The World Bank has no metric of distrust, nor indeed of respect; but that should not lead us to downplay the social significance of either.
When your word is perpetually doubted, when children are shepherded away from you, when your presence in public spaces is viewed with suspicion – each of these is a manifestation of disrespect: each a little humiliation. It would take greater reserves of strength than most of us possess to experience this treatment daily and not lose some of our sense of self-worth. The best defence against such treatment might well be an attitude of utter disdain for those who inflict it upon you. So disrespect breeds disrespect.
Paradoxically, a society’s attempts to uplift disadvantaged people may also end up erecting barriers to social equality.
Intrusive means testing for welfare benefits, for instance, can be demeaning – requiring shameful revelations – and can stigmatise welfare recipients, playing into a narrative of “these people” as, at best, feckless no-hopers who cannot “fend for themselves”, and, at worst, dishonest scroungers or “benefit cheats”.
Though some circumstances, such as disability, will almost always require individual assessment for need, universal benefits are clearly preferable when possible.
For example, a system of quality health care provision for all, free at the point of delivery, removes the need for the stigma and distrust associated with means testing. Social equality may also be, quite literally, good for us.
Michael Marmot and Richard Wilkinson’s findings on the social determinants of health suggest that more stratified societies, even when richer, frequently have poorer overall health than more equal societies. The costs of being at the bottom of a hierarchy are clear: lower self-esteem, poor sanitation, a greater willingness to take risks – even commit crimes – because of the dearth of opportunities.
Somewhat less obviously, being coddled and persistently treated as a superior can also have its costs, creating an unbearable burden of expectation, but also making those at the top of a hierarchy less able to empathise and connect with people.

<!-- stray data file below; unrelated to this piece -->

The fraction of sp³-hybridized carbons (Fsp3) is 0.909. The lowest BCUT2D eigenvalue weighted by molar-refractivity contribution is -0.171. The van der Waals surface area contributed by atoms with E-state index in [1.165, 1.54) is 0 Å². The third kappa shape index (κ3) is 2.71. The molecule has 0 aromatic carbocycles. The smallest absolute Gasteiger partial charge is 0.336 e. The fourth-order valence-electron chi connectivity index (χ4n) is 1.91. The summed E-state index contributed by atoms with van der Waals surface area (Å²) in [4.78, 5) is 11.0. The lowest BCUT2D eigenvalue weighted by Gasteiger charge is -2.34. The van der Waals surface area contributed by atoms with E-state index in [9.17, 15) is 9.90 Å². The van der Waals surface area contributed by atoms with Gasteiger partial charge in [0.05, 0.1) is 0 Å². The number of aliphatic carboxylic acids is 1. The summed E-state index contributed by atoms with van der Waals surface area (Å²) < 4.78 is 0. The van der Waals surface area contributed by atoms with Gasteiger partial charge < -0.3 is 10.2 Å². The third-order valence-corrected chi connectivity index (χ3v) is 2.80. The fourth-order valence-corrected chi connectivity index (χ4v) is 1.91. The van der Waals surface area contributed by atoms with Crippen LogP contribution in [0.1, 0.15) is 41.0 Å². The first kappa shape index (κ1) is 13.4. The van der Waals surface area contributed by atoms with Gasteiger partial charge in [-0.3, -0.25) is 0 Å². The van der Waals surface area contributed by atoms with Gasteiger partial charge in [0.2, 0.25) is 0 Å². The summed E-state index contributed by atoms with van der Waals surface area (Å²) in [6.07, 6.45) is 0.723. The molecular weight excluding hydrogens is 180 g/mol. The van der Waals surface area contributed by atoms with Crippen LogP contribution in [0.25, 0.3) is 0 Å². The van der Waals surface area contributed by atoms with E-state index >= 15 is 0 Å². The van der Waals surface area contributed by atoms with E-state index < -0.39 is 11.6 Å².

Archbishop Emeritus Desmond Tutu’s work on the Truth and Reconciliation Commission convinced him that even those who were privileged under apartheid had “lost out”, as “they became more uncaring, less compassionate, less humane and therefore less human”.
Achieving an equal society will require ongoing government interventions aimed at undoing hierarchy and replacing it with equal social relations. Many interventions will be economic – alleviating poverty and equalising opportunities, for instance.
Even addressing the social stratification caused by fear could require economic interventions, since fear is caused by crime, and crime is caused, at least partly, by material hardship. But different sorts of intervention, such as desegregation and affirmative action, are often also required to undo social hierarchies.
In other areas, governments cannot directly intervene to bring about change: for example, the change in attitudes which would enable a division of labour without a hierarchy of job status. Where interventions can be made by government, care must be taken to ensure they do not create new hierarchies through stigma.
In all of this, we must not think of economic redistribution as an end in itself, but rather as one of many necessary means to achieving a society of equals.